the Situation exhibition was the
end of her public career for some
years. Ayres devoted herself to her
two sons and to teaching. From 1959
until 1965, she was at the unusual
Bath Academy of Art at Corsham.
Other members of staff were Heath,
Hodgkin, Frost and Mundy. Her husband was also her colleague when
she taught at St Martin’s School of
Art from 1966 until 1978. In 1976
she and Mundy divorced, although
the fellow artists afterwards found
it convenient to share a home for
much of the rest of their lives.
In 1978, Ayres became the first
woman to run a fine art department
in a British art school, when she
was appointed head of painting at
Winchester. Some people thought
she was ill-equipped to chair committees, award degrees and make
plans for cutting costs. It is true that
she was not suited to discussions in
an office: Ayres sincerely believed
that an art school was most successful and creative without any office
at all. Her resignation was accepted
in 1981, with Ayres (in her view) the
victim of a managerial tendency
in art education. Despite these dif-
ficulties, she left Winchester with a
thriving painting department.
Her own most creative period
then began. She moved, with her
family – and sometimes one or two
other dependants, friends, or a penniless former student – to a remote
house in the Llŷn peninsula in north
Wales. The wooded mountains, rivers and nearness of the sea suited
her romantic tendencies. Gigantic
paintings, now in oil rather than
acrylic, came very rapidly: sometimes she produced more than one a
week. Her palette, sometimes floral,
was also emphatic and lawless, with
quantities of yellow. Some paintings
became decorative, repeating their
motifs, and she developed a series
of round canvases. These were especially prized by collectors.
A
yres smoked 60
cigarettes a day,
worked through
the night if she
felt like it, gave
money to friends,
neglected the
washing-up,
collected broken pieces of pretty
china and loved Elizabethan poetry.
Her favourite painter was Rubens,
whose sumptuous female models
she somewhat resembled. Not
seeing the point of putting cat food
on a plate, she simply emptied the
cans on to the kitchen floor. She
never locked her car. Ayres ignored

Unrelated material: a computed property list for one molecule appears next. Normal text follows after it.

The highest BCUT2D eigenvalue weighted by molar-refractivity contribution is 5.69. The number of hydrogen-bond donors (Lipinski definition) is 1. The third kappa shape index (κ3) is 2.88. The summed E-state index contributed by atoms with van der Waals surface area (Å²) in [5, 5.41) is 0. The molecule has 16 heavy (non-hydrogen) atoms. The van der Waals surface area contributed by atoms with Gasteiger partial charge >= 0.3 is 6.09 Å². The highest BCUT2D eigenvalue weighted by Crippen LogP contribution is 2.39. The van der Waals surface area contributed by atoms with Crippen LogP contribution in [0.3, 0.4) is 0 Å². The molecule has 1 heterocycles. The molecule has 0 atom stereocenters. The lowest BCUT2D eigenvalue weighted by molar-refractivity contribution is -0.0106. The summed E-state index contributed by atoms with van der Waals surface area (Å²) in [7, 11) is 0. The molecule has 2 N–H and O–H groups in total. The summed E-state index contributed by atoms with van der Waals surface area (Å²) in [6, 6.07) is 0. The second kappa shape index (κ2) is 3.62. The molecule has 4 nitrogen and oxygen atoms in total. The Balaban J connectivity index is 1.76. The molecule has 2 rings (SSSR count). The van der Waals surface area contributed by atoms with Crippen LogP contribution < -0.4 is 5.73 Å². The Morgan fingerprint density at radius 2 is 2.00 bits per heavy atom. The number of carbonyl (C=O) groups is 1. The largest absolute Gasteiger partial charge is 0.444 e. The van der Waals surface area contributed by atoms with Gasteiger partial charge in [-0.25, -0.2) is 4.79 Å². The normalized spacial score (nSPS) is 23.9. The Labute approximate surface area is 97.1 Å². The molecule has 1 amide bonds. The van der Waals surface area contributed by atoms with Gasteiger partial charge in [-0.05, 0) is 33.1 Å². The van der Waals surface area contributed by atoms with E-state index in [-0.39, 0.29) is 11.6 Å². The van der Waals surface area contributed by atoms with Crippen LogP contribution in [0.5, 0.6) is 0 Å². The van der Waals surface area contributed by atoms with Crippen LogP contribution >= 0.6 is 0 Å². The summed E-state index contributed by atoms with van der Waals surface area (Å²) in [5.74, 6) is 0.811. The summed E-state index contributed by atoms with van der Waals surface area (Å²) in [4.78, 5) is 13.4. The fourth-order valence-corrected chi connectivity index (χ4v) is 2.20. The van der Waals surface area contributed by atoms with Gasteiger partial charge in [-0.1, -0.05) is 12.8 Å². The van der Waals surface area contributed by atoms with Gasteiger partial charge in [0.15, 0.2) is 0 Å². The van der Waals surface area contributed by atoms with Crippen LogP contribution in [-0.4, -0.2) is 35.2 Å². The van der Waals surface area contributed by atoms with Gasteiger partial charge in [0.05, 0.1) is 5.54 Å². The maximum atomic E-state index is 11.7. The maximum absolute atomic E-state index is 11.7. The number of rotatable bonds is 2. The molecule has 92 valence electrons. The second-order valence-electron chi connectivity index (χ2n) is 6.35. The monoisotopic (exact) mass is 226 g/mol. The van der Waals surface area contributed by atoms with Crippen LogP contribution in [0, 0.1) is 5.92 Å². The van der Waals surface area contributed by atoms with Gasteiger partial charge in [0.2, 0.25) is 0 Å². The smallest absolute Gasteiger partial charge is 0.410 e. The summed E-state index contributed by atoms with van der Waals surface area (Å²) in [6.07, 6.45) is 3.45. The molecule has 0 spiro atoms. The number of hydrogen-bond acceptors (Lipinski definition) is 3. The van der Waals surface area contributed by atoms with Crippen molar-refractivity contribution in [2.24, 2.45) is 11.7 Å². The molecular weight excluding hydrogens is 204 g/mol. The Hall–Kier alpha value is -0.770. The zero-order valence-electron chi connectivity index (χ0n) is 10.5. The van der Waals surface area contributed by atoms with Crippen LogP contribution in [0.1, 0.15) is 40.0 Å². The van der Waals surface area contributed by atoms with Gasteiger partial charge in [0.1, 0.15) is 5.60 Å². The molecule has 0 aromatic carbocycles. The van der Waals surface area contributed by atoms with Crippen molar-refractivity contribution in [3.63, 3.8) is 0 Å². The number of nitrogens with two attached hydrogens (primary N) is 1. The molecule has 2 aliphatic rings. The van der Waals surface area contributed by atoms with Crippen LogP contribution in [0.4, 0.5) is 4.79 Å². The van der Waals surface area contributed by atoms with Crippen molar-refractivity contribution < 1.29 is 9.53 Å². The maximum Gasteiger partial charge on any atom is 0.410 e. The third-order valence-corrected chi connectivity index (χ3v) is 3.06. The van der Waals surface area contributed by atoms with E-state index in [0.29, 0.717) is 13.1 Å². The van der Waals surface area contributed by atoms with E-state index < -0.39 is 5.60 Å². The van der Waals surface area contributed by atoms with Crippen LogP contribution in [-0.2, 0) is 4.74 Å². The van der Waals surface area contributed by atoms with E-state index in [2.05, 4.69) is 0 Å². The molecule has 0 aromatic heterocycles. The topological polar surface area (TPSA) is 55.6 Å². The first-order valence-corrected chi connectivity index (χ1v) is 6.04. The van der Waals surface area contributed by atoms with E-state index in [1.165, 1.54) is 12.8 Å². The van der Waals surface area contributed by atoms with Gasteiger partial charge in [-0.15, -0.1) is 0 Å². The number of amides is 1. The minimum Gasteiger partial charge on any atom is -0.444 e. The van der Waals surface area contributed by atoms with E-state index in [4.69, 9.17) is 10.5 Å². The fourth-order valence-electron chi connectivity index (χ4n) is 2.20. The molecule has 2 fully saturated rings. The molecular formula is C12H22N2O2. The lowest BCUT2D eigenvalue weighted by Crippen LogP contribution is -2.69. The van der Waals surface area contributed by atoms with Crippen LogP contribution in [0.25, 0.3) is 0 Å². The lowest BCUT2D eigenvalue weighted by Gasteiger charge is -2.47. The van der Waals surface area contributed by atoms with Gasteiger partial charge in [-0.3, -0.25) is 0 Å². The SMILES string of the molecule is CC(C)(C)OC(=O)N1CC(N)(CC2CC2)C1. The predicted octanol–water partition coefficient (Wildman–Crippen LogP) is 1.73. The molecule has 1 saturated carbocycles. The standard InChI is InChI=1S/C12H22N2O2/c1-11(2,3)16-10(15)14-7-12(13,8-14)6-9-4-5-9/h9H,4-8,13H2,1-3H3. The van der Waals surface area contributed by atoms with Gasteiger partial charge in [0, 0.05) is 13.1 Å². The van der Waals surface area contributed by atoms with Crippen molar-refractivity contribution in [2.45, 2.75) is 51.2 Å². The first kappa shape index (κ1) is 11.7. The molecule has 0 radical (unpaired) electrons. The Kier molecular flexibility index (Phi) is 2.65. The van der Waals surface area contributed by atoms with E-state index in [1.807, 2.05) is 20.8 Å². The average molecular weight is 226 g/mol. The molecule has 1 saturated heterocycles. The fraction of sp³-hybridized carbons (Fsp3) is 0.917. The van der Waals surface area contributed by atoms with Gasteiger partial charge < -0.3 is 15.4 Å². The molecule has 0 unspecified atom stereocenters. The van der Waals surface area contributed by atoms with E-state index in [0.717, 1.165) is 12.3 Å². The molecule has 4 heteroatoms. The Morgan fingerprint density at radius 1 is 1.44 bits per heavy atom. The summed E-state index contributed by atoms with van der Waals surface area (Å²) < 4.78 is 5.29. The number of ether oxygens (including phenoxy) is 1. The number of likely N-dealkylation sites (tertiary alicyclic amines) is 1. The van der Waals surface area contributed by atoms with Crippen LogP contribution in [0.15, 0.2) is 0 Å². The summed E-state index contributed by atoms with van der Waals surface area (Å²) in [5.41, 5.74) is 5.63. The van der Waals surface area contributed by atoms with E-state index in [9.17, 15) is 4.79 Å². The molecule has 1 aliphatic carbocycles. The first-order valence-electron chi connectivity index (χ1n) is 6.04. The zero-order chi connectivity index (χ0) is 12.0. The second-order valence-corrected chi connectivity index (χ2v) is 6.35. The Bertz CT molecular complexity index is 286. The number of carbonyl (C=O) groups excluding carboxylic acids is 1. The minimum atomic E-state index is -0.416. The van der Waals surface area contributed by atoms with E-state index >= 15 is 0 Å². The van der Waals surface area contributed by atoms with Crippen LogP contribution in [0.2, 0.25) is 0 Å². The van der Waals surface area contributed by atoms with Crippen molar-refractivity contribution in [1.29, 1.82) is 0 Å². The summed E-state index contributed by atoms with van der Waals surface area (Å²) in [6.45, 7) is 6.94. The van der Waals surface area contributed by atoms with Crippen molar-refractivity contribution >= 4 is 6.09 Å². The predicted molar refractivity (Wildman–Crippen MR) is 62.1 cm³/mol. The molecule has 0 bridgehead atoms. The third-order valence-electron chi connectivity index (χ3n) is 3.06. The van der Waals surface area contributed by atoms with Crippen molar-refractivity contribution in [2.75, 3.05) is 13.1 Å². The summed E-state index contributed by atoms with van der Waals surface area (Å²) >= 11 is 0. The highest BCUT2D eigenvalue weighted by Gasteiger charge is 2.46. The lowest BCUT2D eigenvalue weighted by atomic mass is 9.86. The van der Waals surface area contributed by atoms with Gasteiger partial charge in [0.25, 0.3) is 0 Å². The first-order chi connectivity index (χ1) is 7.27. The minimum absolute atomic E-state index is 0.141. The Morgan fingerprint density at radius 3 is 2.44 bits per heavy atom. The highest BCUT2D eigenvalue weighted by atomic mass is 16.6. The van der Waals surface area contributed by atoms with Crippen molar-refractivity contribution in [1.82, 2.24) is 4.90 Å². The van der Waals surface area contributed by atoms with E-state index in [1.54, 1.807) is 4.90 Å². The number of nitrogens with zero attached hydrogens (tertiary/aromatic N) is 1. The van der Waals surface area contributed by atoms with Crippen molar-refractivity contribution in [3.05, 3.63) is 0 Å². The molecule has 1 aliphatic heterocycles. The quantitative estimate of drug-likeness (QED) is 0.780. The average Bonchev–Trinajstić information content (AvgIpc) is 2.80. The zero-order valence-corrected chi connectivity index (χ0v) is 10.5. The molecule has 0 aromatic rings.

all advice, including medical
advice. About government, current
affairs and rational discussion she
Her
palette,
sometimes
floral, was
emphatic
and
lawless,
with
quantities
of yellow
remained headily aloof. She was
therefore a splendidly disruptive
personality in the many committees
she was invited to join in the 80s.
Ayres did not enjoy their meetings and was much happier when
working directly with artists,
devising exhibitions and cooperating with other painters in, for
instance, India (where she spent
some time as a representative of the
British Council) and at the British
School at Rome.
From the late 80s Ayres painted
in comparative seclusion from commerce and metropolitan life in the
last, and most gloriously shabby,
of her homes. This was on the
north Devon coast near the border
with Cornwall. For all her belief in
abstraction, Ayres was still a painter
who relied on rural British life.
In the almost inaccessible Gooseham, Ayres and Mundy worked in
their separate studios until the skies
darkened over their house, its mad
allotments and its rushing stream,
and the time had come for some
champagne, uncorked by their helpful son Sam, who was also responsible for the organisation of two late
Ayres retrospectives – one of her
Welsh-period paintings at the Cardiff National Gallery and, in Beijing,
a more general account of her work,
both in 2017-18.
She is survived by her two sons
with Mundy, Jimmy and Sam.
Tim Hilton
Gillian Ayres, painter, born
3 February 1930; died 11 April 2018
KG Banks writes: When his playing
days were over, Ray Wilkins
(obituary, 5 April) proved to be an
astute and insightful analyst not
only of domestic football, but also
commentating alongside James
Richardson on Channel 4’s muchmissed Football Italia programme.
Broadcast on Sunday afternoons
for a decade from 1992, Football
Italia showed live games and
highlights from the Serie A
league. Attracting more than
three million viewers at its peak, it
was a cut above other footballing
programmes, often showing us
something of the history and
culture of the Italian cities that were
hosting the various matches.
In particular I remember that
Ray was always generous in his
praise of the silky skills of a fellow
artist, Roberto Mancini, as well
as being ready to acknowledge
the supporting contributions of
journeymen performers.
Announcements
Section:GDN 1J PaGe:8 Edition Date:180413 Edition:01 Zone:
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cYanmaGentaYellowbla
•
8
Established 1906
Country diary
Gosforth Park,
Newcastle
As soon as we enter the wood, the
noise of traffic seems to recede,
replaced by a feeling of calm.
Our focus shifts to take in birdsong,
the drumming of a woodpecker,
the rustle of dry leaves. Gosforth
Park nature reserve is a retreat
from busyness, the quiet eye of
the storm. With access restricted
to members of the Natural History
Society of Northumbria, its wildlife
is undisturbed.
This is an open wood with a
high canopy of oak trees and an
understorey of coppiced hazel.
There’s the occasional lofty Scots
pine or dense, dark holly. Fixed to
tree trunks are numerous bat
boxes; seven species of bats have
been recorded here, including
Daubenton’s, noctule, Nathusius’
pipistrelle and Brandt’s. In summer,
though very hard to spot flying
among the tops of the oak trees,
flit purple hairstreak butterflies.
We reach an area of wetland
where a boardwalk leads through
Phragmites reedbeds. They
swish and jostle in a light breeze.
Seedheads of great reedmace are
softly disintegrating and dispersing,
as fluffy as thistledown. A bird hide,